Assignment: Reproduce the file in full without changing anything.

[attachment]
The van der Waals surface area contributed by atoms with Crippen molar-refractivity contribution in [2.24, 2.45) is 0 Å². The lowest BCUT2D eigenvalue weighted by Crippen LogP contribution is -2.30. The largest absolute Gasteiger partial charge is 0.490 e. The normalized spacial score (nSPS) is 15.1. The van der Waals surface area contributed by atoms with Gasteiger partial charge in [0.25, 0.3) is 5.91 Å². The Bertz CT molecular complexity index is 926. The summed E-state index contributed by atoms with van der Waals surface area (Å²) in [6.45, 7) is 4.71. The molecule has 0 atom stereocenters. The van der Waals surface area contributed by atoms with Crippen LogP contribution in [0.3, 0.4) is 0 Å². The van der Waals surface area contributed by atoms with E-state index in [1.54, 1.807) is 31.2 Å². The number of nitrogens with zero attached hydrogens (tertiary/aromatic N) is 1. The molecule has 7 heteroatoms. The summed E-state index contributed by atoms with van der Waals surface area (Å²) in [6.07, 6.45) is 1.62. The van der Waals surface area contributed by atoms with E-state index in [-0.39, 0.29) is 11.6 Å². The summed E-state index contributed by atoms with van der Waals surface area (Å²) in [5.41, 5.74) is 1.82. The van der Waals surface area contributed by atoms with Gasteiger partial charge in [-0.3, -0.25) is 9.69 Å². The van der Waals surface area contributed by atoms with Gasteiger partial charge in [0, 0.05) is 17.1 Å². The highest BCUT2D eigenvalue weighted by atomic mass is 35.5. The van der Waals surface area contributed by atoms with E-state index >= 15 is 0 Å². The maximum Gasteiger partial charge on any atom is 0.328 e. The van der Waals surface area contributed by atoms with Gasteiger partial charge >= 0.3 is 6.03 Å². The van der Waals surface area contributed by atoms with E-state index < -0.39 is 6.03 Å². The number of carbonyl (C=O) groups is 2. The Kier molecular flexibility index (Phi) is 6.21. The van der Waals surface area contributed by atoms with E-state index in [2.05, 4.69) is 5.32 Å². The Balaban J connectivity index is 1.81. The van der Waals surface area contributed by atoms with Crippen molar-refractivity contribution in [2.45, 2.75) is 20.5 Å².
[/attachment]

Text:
The van der Waals surface area contributed by atoms with Crippen molar-refractivity contribution in [2.24, 2.45) is 0 Å². The lowest BCUT2D eigenvalue weighted by Crippen LogP contribution is -2.30. The largest absolute Gasteiger partial charge is 0.490 e. The normalized spacial score (nSPS) is 15.1. The van der Waals surface area contributed by atoms with Gasteiger partial charge in [0.25, 0.3) is 5.91 Å². The Bertz CT molecular complexity index is 926. The summed E-state index contributed by atoms with van der Waals surface area (Å²) in [6.45, 7) is 4.71. The molecule has 0 atom stereocenters. The van der Waals surface area contributed by atoms with Crippen LogP contribution in [0.3, 0.4) is 0 Å². The van der Waals surface area contributed by atoms with E-state index in [1.54, 1.807) is 31.2 Å². The number of nitrogens with zero attached hydrogens (tertiary/aromatic N) is 1. The molecule has 7 heteroatoms. The summed E-state index contributed by atoms with van der Waals surface area (Å²) in [6.07, 6.45) is 1.62. The van der Waals surface area contributed by atoms with E-state index in [-0.39, 0.29) is 11.6 Å². The summed E-state index contributed by atoms with van der Waals surface area (Å²) in [5.41, 5.74) is 1.82. The van der Waals surface area contributed by atoms with Gasteiger partial charge in [-0.3, -0.25) is 9.69 Å². The van der Waals surface area contributed by atoms with Gasteiger partial charge in [0, 0.05) is 17.1 Å². The highest BCUT2D eigenvalue weighted by atomic mass is 35.5. The van der Waals surface area contributed by atoms with E-state index >= 15 is 0 Å². The maximum Gasteiger partial charge on any atom is 0.328 e. The van der Waals surface area contributed by atoms with Gasteiger partial charge >= 0.3 is 6.03 Å². The van der Waals surface area contributed by atoms with E-state index < -0.39 is 6.03 Å². The number of carbonyl (C=O) groups is 2. The Kier molecular flexibility index (Phi) is 6.21. The van der Waals surface area contributed by atoms with E-state index in [2.05, 4.69) is 5.32 Å². The Balaban J connectivity index is 1.81. The van der Waals surface area contributed by atoms with Crippen molar-refractivity contribution in [2.45, 2.75) is 20.5 Å².